There is a new divide in Europe. Not an iron curtain, but an iron intolerance as politicians revert to blaming minorities for their nations' woes. In Western Europe it is Muslims. In Eastern Europe they are Jews, Roma, and gays. In the Netherlands, Geert Wilders surged to an election victory in March on the back of anti-Muslim, anti-Quran populism. In Hungary the Fidesz Party won big in recent elections with attacks on "Jewish capital…which wants to devour the entire world." To the right of Fidesz is the openly anti-Jewish Jobbik Party, which won just two seats fewer than the Socialists. Its leaders want to wear the neo-Nazi uniform of the pre-1939 Hungarian Guard when they take their seats in Budapest's Parliament.
Contemporary political scientists do not like to highlight anti-Semitism. They prefer the term "radical populism," but to anyone with half a sense of European history, the parallels with an older, Jew-baiting politics can no longer be dismissed. Economic dislocation and a rapid loss of confidence in traditional politics gave rise to ultranationalist movements in the first half of the last century. Now a global recession and the hunt for someone to blame as jobs and incomes disappear is producing the same toxic politics.
The Fidesz leader, Viktor Orban, was a youthful evangelist for liberalized open markets after 1990. Now he strikes a much more nationalist tone. His Socialist opponents had to accept an austerity IMF package. Unlike Greece—which is being helped, so far, by its euro-zone partners—Hungary was alone as boom-time euro loans to buy houses and cars had to be paid back in an ever-devaluing forint. Blaming the Socialist government, globalization, and international capital was easy. But Fidesz went further. In a bid for votes on the far right, a Fidesz parliamentarian, Oszkar Molnar, says it's time to give "primacy to Hungarian interests over those of global capital, Jewish capital."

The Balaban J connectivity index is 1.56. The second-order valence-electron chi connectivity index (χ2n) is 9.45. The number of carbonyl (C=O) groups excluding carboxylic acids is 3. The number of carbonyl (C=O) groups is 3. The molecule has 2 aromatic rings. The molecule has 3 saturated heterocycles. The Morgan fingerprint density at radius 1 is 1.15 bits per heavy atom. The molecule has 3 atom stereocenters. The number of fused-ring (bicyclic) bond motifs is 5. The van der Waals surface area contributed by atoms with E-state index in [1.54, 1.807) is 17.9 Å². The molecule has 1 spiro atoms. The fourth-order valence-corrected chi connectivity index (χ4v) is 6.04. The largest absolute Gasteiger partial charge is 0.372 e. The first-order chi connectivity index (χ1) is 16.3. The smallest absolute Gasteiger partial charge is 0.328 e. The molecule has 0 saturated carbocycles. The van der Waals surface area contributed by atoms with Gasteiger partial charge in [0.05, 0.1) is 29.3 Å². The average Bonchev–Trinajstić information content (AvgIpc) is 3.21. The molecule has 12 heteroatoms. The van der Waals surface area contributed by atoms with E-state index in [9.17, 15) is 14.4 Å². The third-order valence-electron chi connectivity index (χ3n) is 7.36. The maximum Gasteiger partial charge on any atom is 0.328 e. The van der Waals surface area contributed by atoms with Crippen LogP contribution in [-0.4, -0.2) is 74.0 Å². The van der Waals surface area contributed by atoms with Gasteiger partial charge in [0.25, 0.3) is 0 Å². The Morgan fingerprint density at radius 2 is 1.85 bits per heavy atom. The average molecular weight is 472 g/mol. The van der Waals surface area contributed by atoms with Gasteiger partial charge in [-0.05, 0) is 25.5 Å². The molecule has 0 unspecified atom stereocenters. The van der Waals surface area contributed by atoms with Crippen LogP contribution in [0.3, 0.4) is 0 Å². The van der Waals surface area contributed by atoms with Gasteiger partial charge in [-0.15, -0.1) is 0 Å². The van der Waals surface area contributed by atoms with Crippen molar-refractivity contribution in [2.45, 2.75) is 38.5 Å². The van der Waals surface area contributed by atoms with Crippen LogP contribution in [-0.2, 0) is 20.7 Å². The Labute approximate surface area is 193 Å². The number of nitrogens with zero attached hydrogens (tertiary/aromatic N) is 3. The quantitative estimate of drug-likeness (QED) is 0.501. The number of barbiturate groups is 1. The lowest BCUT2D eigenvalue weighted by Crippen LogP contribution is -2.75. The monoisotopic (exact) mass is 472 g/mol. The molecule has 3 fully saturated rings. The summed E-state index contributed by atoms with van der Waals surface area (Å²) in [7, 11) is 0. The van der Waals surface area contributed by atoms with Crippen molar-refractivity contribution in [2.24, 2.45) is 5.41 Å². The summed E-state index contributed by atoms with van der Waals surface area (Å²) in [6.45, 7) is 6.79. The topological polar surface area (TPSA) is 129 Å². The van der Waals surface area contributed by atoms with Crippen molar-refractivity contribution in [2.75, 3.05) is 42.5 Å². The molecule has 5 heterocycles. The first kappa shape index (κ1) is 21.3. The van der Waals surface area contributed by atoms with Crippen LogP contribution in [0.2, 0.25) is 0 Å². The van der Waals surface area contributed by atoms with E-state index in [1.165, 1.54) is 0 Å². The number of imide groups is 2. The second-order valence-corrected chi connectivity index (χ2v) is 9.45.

Like Jean-Marie Le Pen's National Front in France, Jobbik has the support of about 15 percent of Hungarian voters. The Czech right-wing ODS Party has had to dismiss its leader, former premier Mirek Topolánek, after he attacked the Jewish origins of the current Czech prime minister and castigated the gay transport minister. In a new book, The Populist Radical Right in Poland, the Oxford-educated Warsaw political professor Rafal Pankowski writes: "Antisemitism is crucial to the Polish populist right. The number of Jews in Poland today is minimal, but the anti-Jewish prejudice serves as a code for a general hostility to diversity and to Polish [liberal] democracy." For the time being, criticism of nationalist politics is suspended as Poles mourn President Lech Kaczynski and other national leaders killed in the air-crash tragedy this month.
But the record of his party activists—including Michal Kaminski, Poland's best-known M.E.P. and leader of a small right-wing group in the Strasbourg Parliament—is disturbing. An admirer of the late Chilean dictator Augusto Pinochet, Kaminski uses ugly language about gays, and says he will apologize for the killing of Jews on Polish soil in World War II when "Jews apologize for killing Poles."
Mainstream political parties have sought to play down the rise of minority bashing. But Fidesz is affiliated with the center-right European People's Party, which groups Angela Merkel's ruling Christian Democratic Union Party in Germany, Nicolas Sarkozy's Union for a Popular Movement government in France, and ruling conservative parties in Sweden, Italy, and Belgium. When Austrian rightist Jörg Haider entered a coalition in Austria a decade ago, the European Union held Vienna in a political quarantine until Haider was removed. But Fidesz has a massive majority built on attacking "Jewish capital" in language even Haider didn't dare utter.
So radical populism—anti-Muslim in Western Europe, anti-Jewish in Eastern Europe, and anti-foreigner and anti-immigrant rhetoric everywhere—is no longer fringe politics. In Britain's gen-eral election, all the main parties are seeking to appease anti-foreigner feeling with language on immigrants that they would not tolerate if applied to British citizens living and working abroad. Comparisons with prewar Europe should not be overdrawn. Fascism is dead and not coming back. But a new politics of intolerance is afoot in Europe, and no one knows how to deal with it.